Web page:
korea – day 10 – Gumi, Kimcheon, and NamDaeMoon

March 12, 2009 – 9:51 am

As I mentioned in the previous korea post, I MUST FINISH THIS.

After the trip to GyeongJu, we spent the night at my uncle’s home in Gumi.

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It’s a small and modest house in what most of us would consider a very rural area. this is where my dad’s family’s land is. most of it belongs to this particular uncle, since he was the only son to stay in korea, while the other two sons went off to the states. he built this home from “scratch”. he and his wife saved their entire lives in preparation for retirement.

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americans typically think of retirement as moving to florida, hanging out with other old people and going to denny’s for the senior grand slam special. koreans have a different view. my uncle and aunt spend their time farming the family land. the grow their own soybeans, and other vegetables. they do everything organically so everything is cooked simply and the flavor is amazing! they make their own soy sauce, tofu, soybean paste (dwenjang), red pepper paste (ggotchujang), and a number of other things.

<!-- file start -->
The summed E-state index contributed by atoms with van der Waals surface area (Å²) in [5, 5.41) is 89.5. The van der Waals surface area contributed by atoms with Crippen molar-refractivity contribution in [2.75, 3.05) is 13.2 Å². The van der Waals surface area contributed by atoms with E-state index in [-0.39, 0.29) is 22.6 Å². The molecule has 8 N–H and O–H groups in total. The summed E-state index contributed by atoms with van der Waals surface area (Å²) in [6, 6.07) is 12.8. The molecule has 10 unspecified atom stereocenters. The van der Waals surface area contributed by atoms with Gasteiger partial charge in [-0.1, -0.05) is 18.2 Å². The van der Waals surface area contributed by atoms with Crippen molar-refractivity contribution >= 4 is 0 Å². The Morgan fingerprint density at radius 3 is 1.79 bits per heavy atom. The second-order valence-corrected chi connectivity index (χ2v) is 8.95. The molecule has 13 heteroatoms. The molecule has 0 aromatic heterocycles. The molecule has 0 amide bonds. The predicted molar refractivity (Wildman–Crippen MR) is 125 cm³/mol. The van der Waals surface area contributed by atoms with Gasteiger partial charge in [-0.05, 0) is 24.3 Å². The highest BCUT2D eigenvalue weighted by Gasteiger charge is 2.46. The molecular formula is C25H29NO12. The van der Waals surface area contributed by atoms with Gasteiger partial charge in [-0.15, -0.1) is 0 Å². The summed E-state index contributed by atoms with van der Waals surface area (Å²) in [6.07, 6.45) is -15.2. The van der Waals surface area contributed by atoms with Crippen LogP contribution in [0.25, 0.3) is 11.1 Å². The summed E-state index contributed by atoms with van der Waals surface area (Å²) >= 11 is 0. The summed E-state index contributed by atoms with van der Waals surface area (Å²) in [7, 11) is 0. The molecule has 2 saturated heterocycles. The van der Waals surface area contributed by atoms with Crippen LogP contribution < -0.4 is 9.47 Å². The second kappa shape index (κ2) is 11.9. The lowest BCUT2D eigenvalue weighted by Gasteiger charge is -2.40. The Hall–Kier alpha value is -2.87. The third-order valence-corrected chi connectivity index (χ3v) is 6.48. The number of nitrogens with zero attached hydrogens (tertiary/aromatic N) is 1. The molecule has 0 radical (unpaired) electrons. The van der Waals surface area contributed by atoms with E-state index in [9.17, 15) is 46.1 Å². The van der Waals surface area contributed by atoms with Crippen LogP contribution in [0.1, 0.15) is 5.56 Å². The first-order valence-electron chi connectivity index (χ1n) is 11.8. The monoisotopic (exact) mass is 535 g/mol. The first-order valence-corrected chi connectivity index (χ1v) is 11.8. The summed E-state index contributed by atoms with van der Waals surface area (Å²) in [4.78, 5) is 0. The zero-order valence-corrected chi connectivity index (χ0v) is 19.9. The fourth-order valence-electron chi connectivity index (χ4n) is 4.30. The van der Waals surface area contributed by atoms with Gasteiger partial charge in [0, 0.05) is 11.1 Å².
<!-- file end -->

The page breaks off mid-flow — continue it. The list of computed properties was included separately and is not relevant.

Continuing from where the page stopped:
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On basically what was our last full day in korea, my uncle gave us a tour of his home. extremely proud of what he’s been able to provide for his family, and also to show us that he’s taken care of our family land. he pointed to some of the dried greens that were hanging from the garage and said that it was my dad’s favorite vegetable. so he dries plenty of it each year hoping my dad comes for a visit. he showed us the mill he uses to grind the beans.

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before getting ready to take us to kimcheon, he wanted to show us one more thing. my dad’s best friend’s burial/memorial site and the buddhist temple the man had built and worshipped at. though my dad’s family is catholic, they were good friends with this man and also proud of his acheivements.